Fabindia is a for-profit Indian retail company with the stated mission of providing employment to weavers and traditional handicraft artisans in rural India. Established in 1960 as an exporter of home furnishings, Fabindia has grown as a consumer-facing retailer of apparel, home furnishings, organic food, and body care products, and has plans to expand further. Given their mission, their supply chain is fragmented, geographically scattered, and unpredictable. Can they overcome these challenges and still grow profitably while staying committed to their mission?

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PRG-Schultz International (A)

Harvard Business School Case 807-126

PRG-Schultz will run out of cash within a couple of months unless the new CEO can reduce costs and restructure the company's debt. PRG was the dominant market leader in the audit recovery industry. The industry consisted of firms which employed accounting professionals to audit purchasing transactions to discover and collect funds owed to their clients. PRG had historically been profitable, and clients were satisfied with their service. In recent years, however, the industry overall and PRG's sales, had been in decline. This left PRG with a cost base that was no longer sustainable. The CEO must decide where to cut costs and how to convince creditors to give the company the time it needs to turn around. A bankruptcy reorganization is one option open to the company. Describes the audit recovery industry, the company's history, the CEO, the financial problems the company faced, and the first steps taken by the CEO to save the company.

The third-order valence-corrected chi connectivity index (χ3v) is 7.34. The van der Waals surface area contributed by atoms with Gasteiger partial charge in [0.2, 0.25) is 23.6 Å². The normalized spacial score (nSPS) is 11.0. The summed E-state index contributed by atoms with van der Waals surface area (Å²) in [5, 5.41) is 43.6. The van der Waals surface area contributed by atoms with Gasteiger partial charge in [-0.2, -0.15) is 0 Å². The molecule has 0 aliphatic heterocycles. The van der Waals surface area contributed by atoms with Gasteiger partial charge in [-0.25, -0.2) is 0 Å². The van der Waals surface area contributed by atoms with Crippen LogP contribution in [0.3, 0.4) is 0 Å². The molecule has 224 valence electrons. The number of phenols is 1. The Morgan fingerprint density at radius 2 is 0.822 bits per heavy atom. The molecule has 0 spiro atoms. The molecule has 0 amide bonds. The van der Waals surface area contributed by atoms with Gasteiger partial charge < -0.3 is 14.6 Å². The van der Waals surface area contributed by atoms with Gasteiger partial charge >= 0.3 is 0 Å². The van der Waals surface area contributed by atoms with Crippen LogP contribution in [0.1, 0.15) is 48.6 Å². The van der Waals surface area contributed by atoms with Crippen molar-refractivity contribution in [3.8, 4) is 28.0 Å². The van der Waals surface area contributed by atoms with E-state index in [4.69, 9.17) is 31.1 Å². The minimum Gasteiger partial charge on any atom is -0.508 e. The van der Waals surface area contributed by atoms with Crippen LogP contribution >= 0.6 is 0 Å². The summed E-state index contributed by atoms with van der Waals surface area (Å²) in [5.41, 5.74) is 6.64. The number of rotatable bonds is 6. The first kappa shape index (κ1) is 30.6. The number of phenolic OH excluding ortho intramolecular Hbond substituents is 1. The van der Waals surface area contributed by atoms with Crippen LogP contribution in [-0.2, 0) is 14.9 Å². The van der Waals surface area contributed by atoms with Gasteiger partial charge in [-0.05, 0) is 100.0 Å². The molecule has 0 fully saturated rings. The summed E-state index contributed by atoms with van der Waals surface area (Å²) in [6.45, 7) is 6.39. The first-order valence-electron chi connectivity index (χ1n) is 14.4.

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Henry Luce and the American Century

Harvard Business School Case 407-076

Henry Luce, founder of the publishing company which produced Time, Life, Fortune, and Sports Illustrated, created the largest media company in the world by the mid-20th century. Luce's flagship magazine, Time, was able to gross over $20 million in sales during its first decade of publication and over $400 million by the time Luce retired in 1964. Entering the emerging market of magazine journalism early in the 1930s, Luce was able to cover some of the largest political and social events of the 20th century, including Charles Lindbergh's flight, World War II, the Cold War, and the Vietnam War. Combining his unique journalistic ethos and his engaging creative writing style, Luce's magazines often resonated with readers, allowing him to quickly trump competitors such as Newsweek, Forbes, The New Yorker, Esquire, and National Geographic. Yet Luce was also criticized for occasionally using his imaginative style to inject his opinion into stories, going beyond the purview of journalists. Contemporaries complained that Luce was cultivating "middlebrow" cultural tastes instead of striving for journalistic excellence. Nevertheless, Luce's media empire continues to endure into the 21st century, shaping public discourse and influencing public opinion.